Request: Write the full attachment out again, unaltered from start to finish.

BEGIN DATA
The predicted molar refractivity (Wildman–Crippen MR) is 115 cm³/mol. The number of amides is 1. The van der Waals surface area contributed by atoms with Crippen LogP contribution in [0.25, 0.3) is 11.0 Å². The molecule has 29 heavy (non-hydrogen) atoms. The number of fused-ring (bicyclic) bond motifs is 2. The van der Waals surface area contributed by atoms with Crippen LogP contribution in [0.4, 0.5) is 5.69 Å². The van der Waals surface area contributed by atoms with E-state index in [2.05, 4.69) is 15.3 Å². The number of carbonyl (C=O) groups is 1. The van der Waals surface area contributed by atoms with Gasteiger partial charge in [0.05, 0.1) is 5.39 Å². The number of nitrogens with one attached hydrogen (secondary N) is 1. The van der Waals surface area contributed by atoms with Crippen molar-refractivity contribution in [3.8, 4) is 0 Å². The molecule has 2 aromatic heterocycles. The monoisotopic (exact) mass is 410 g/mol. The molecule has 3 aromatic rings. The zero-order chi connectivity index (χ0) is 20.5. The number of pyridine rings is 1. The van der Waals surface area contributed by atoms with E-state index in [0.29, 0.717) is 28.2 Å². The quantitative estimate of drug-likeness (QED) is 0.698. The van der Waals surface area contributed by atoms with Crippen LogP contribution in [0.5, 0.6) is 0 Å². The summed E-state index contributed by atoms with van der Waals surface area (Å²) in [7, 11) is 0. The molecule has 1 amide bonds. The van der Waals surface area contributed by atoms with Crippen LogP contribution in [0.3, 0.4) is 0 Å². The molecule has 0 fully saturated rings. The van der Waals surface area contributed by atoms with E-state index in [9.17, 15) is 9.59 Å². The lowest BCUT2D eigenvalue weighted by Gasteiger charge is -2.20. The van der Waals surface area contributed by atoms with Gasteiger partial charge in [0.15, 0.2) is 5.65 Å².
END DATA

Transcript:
The predicted molar refractivity (Wildman–Crippen MR) is 115 cm³/mol. The number of amides is 1. The van der Waals surface area contributed by atoms with Crippen LogP contribution in [0.25, 0.3) is 11.0 Å². The molecule has 29 heavy (non-hydrogen) atoms. The number of fused-ring (bicyclic) bond motifs is 2. The van der Waals surface area contributed by atoms with Crippen LogP contribution in [0.4, 0.5) is 5.69 Å². The van der Waals surface area contributed by atoms with E-state index in [2.05, 4.69) is 15.3 Å². The number of carbonyl (C=O) groups is 1. The van der Waals surface area contributed by atoms with Gasteiger partial charge in [0.05, 0.1) is 5.39 Å². The number of nitrogens with one attached hydrogen (secondary N) is 1. The van der Waals surface area contributed by atoms with Crippen molar-refractivity contribution in [3.8, 4) is 0 Å². The molecule has 2 aromatic heterocycles. The monoisotopic (exact) mass is 410 g/mol. The molecule has 3 aromatic rings. The zero-order chi connectivity index (χ0) is 20.5. The number of pyridine rings is 1. The van der Waals surface area contributed by atoms with E-state index in [0.29, 0.717) is 28.2 Å². The quantitative estimate of drug-likeness (QED) is 0.698. The van der Waals surface area contributed by atoms with Crippen LogP contribution in [0.5, 0.6) is 0 Å². The summed E-state index contributed by atoms with van der Waals surface area (Å²) in [7, 11) is 0. The molecule has 1 amide bonds. The van der Waals surface area contributed by atoms with Crippen LogP contribution in [0.3, 0.4) is 0 Å². The molecule has 0 fully saturated rings. The van der Waals surface area contributed by atoms with E-state index in [9.17, 15) is 9.59 Å². The lowest BCUT2D eigenvalue weighted by Gasteiger charge is -2.20. The van der Waals surface area contributed by atoms with Gasteiger partial charge in [0.15, 0.2) is 5.65 Å².